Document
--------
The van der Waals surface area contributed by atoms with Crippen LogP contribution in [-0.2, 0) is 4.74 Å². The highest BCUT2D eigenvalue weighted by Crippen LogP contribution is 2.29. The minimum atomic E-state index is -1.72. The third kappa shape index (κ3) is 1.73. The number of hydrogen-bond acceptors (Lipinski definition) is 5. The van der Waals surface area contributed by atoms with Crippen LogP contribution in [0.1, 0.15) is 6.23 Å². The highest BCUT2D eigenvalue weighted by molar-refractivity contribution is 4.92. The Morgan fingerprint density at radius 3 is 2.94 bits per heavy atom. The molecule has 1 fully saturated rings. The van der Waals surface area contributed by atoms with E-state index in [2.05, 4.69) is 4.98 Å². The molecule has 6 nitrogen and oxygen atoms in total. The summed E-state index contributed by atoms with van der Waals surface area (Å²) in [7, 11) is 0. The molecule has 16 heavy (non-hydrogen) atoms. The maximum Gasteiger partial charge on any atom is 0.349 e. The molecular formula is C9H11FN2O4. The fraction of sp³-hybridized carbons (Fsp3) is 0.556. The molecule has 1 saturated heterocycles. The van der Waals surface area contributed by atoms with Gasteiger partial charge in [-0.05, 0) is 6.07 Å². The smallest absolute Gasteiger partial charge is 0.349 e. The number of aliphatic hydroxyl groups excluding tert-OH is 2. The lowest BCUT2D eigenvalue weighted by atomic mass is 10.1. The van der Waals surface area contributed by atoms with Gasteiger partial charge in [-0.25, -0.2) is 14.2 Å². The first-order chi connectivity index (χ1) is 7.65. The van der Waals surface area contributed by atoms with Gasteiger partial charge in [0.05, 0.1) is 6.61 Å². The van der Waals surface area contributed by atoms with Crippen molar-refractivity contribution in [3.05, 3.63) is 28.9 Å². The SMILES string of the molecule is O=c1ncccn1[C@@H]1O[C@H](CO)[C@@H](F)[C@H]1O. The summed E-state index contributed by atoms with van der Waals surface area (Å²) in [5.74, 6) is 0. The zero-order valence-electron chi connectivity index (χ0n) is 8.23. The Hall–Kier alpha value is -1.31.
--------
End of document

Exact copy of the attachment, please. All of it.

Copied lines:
The van der Waals surface area contributed by atoms with Crippen LogP contribution in [-0.2, 0) is 4.74 Å². The highest BCUT2D eigenvalue weighted by Crippen LogP contribution is 2.29. The minimum atomic E-state index is -1.72. The third kappa shape index (κ3) is 1.73. The number of hydrogen-bond acceptors (Lipinski definition) is 5. The van der Waals surface area contributed by atoms with Crippen LogP contribution in [0.1, 0.15) is 6.23 Å². The highest BCUT2D eigenvalue weighted by molar-refractivity contribution is 4.92. The Morgan fingerprint density at radius 3 is 2.94 bits per heavy atom. The molecule has 1 fully saturated rings. The van der Waals surface area contributed by atoms with E-state index in [2.05, 4.69) is 4.98 Å². The molecule has 6 nitrogen and oxygen atoms in total. The summed E-state index contributed by atoms with van der Waals surface area (Å²) in [7, 11) is 0. The molecule has 16 heavy (non-hydrogen) atoms. The maximum Gasteiger partial charge on any atom is 0.349 e. The molecular formula is C9H11FN2O4. The fraction of sp³-hybridized carbons (Fsp3) is 0.556. The molecule has 1 saturated heterocycles. The van der Waals surface area contributed by atoms with Gasteiger partial charge in [-0.05, 0) is 6.07 Å². The smallest absolute Gasteiger partial charge is 0.349 e. The number of aliphatic hydroxyl groups excluding tert-OH is 2. The lowest BCUT2D eigenvalue weighted by atomic mass is 10.1. The van der Waals surface area contributed by atoms with Gasteiger partial charge in [-0.25, -0.2) is 14.2 Å². The first-order chi connectivity index (χ1) is 7.65. The van der Waals surface area contributed by atoms with Gasteiger partial charge in [0.05, 0.1) is 6.61 Å². The van der Waals surface area contributed by atoms with Crippen molar-refractivity contribution in [3.05, 3.63) is 28.9 Å². The SMILES string of the molecule is O=c1ncccn1[C@@H]1O[C@H](CO)[C@@H](F)[C@H]1O. The summed E-state index contributed by atoms with van der Waals surface area (Å²) in [5.74, 6) is 0. The zero-order valence-electron chi connectivity index (χ0n) is 8.23. The Hall–Kier alpha value is -1.31.